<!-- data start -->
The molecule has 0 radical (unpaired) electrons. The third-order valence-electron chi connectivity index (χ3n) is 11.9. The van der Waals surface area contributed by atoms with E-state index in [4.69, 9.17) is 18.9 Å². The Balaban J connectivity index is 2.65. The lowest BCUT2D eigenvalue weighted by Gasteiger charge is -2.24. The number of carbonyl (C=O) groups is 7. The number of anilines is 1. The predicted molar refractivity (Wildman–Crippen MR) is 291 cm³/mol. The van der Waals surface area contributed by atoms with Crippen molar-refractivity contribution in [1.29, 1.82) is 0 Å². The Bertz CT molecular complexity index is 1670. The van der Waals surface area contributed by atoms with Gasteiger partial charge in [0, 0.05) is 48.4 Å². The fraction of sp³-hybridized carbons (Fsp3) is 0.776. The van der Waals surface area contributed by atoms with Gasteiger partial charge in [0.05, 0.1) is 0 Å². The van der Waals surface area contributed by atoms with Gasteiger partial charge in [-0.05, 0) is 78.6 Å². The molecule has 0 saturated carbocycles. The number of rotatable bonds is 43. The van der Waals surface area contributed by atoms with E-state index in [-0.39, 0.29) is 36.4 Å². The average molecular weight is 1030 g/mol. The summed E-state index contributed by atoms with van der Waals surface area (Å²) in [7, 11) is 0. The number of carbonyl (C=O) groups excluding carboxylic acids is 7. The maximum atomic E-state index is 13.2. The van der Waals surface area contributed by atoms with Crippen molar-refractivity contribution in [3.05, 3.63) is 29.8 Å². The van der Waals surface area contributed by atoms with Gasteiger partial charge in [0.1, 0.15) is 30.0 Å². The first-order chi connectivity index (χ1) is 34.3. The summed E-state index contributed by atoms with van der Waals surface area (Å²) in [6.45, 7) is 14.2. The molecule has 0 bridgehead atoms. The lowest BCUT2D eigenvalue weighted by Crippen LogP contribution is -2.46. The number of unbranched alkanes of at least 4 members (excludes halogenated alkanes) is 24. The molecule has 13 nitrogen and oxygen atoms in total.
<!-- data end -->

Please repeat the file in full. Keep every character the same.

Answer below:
The molecule has 0 radical (unpaired) electrons. The third-order valence-electron chi connectivity index (χ3n) is 11.9. The van der Waals surface area contributed by atoms with E-state index in [4.69, 9.17) is 18.9 Å². The Balaban J connectivity index is 2.65. The lowest BCUT2D eigenvalue weighted by Gasteiger charge is -2.24. The number of carbonyl (C=O) groups is 7. The number of anilines is 1. The predicted molar refractivity (Wildman–Crippen MR) is 291 cm³/mol. The van der Waals surface area contributed by atoms with Crippen molar-refractivity contribution in [1.29, 1.82) is 0 Å². The Bertz CT molecular complexity index is 1670. The van der Waals surface area contributed by atoms with Gasteiger partial charge in [0, 0.05) is 48.4 Å². The fraction of sp³-hybridized carbons (Fsp3) is 0.776. The van der Waals surface area contributed by atoms with Gasteiger partial charge in [0.05, 0.1) is 0 Å². The van der Waals surface area contributed by atoms with Gasteiger partial charge in [-0.05, 0) is 78.6 Å². The molecule has 0 saturated carbocycles. The number of rotatable bonds is 43. The van der Waals surface area contributed by atoms with E-state index in [-0.39, 0.29) is 36.4 Å². The average molecular weight is 1030 g/mol. The summed E-state index contributed by atoms with van der Waals surface area (Å²) in [7, 11) is 0. The number of carbonyl (C=O) groups excluding carboxylic acids is 7. The maximum atomic E-state index is 13.2. The van der Waals surface area contributed by atoms with Crippen molar-refractivity contribution in [3.05, 3.63) is 29.8 Å². The van der Waals surface area contributed by atoms with Gasteiger partial charge in [0.1, 0.15) is 30.0 Å². The first-order chi connectivity index (χ1) is 34.3. The summed E-state index contributed by atoms with van der Waals surface area (Å²) in [6.45, 7) is 14.2. The molecule has 0 bridgehead atoms. The lowest BCUT2D eigenvalue weighted by Crippen LogP contribution is -2.46. The number of unbranched alkanes of at least 4 members (excludes halogenated alkanes) is 24. The molecule has 13 nitrogen and oxygen atoms in total.